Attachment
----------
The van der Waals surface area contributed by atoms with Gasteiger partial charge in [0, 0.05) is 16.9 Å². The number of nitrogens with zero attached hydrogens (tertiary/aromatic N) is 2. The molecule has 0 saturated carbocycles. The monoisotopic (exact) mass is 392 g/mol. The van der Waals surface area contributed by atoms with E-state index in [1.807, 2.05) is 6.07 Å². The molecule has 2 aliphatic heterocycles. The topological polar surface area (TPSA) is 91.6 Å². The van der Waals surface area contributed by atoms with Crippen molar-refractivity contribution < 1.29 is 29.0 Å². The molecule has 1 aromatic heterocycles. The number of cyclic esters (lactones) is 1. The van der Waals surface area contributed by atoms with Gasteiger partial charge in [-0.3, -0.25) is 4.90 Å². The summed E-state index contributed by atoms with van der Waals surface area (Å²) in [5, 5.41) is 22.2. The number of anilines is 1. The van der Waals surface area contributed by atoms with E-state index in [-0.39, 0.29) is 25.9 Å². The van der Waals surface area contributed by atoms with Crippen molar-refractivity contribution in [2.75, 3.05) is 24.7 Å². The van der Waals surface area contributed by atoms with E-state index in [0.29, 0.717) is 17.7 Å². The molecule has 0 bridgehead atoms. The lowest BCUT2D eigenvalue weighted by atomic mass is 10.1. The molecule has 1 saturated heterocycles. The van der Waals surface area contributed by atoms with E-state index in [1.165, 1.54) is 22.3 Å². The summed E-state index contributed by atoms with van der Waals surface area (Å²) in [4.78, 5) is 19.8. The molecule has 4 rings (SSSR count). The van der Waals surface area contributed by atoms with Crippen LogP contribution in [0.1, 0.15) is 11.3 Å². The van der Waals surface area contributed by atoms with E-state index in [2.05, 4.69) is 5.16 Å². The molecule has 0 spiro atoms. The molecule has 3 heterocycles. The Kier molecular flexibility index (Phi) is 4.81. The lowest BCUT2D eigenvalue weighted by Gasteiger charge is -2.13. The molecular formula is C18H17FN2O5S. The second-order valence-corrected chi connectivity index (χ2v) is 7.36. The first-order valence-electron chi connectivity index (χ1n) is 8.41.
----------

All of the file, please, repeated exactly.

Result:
The van der Waals surface area contributed by atoms with Gasteiger partial charge in [0, 0.05) is 16.9 Å². The number of nitrogens with zero attached hydrogens (tertiary/aromatic N) is 2. The molecule has 0 saturated carbocycles. The monoisotopic (exact) mass is 392 g/mol. The van der Waals surface area contributed by atoms with E-state index in [1.807, 2.05) is 6.07 Å². The molecule has 2 aliphatic heterocycles. The topological polar surface area (TPSA) is 91.6 Å². The van der Waals surface area contributed by atoms with Crippen molar-refractivity contribution < 1.29 is 29.0 Å². The molecule has 1 aromatic heterocycles. The number of cyclic esters (lactones) is 1. The van der Waals surface area contributed by atoms with Gasteiger partial charge in [-0.3, -0.25) is 4.90 Å². The summed E-state index contributed by atoms with van der Waals surface area (Å²) in [5, 5.41) is 22.2. The number of anilines is 1. The van der Waals surface area contributed by atoms with E-state index in [-0.39, 0.29) is 25.9 Å². The van der Waals surface area contributed by atoms with Crippen molar-refractivity contribution in [2.75, 3.05) is 24.7 Å². The van der Waals surface area contributed by atoms with E-state index in [0.29, 0.717) is 17.7 Å². The molecule has 0 bridgehead atoms. The lowest BCUT2D eigenvalue weighted by atomic mass is 10.1. The molecule has 1 saturated heterocycles. The van der Waals surface area contributed by atoms with E-state index in [1.165, 1.54) is 22.3 Å². The summed E-state index contributed by atoms with van der Waals surface area (Å²) in [4.78, 5) is 19.8. The molecule has 4 rings (SSSR count). The van der Waals surface area contributed by atoms with Crippen LogP contribution in [0.1, 0.15) is 11.3 Å². The van der Waals surface area contributed by atoms with E-state index in [2.05, 4.69) is 5.16 Å². The molecule has 0 spiro atoms. The molecule has 3 heterocycles. The Kier molecular flexibility index (Phi) is 4.81. The lowest BCUT2D eigenvalue weighted by Gasteiger charge is -2.13. The molecular formula is C18H17FN2O5S. The second-order valence-corrected chi connectivity index (χ2v) is 7.36. The first-order valence-electron chi connectivity index (χ1n) is 8.41.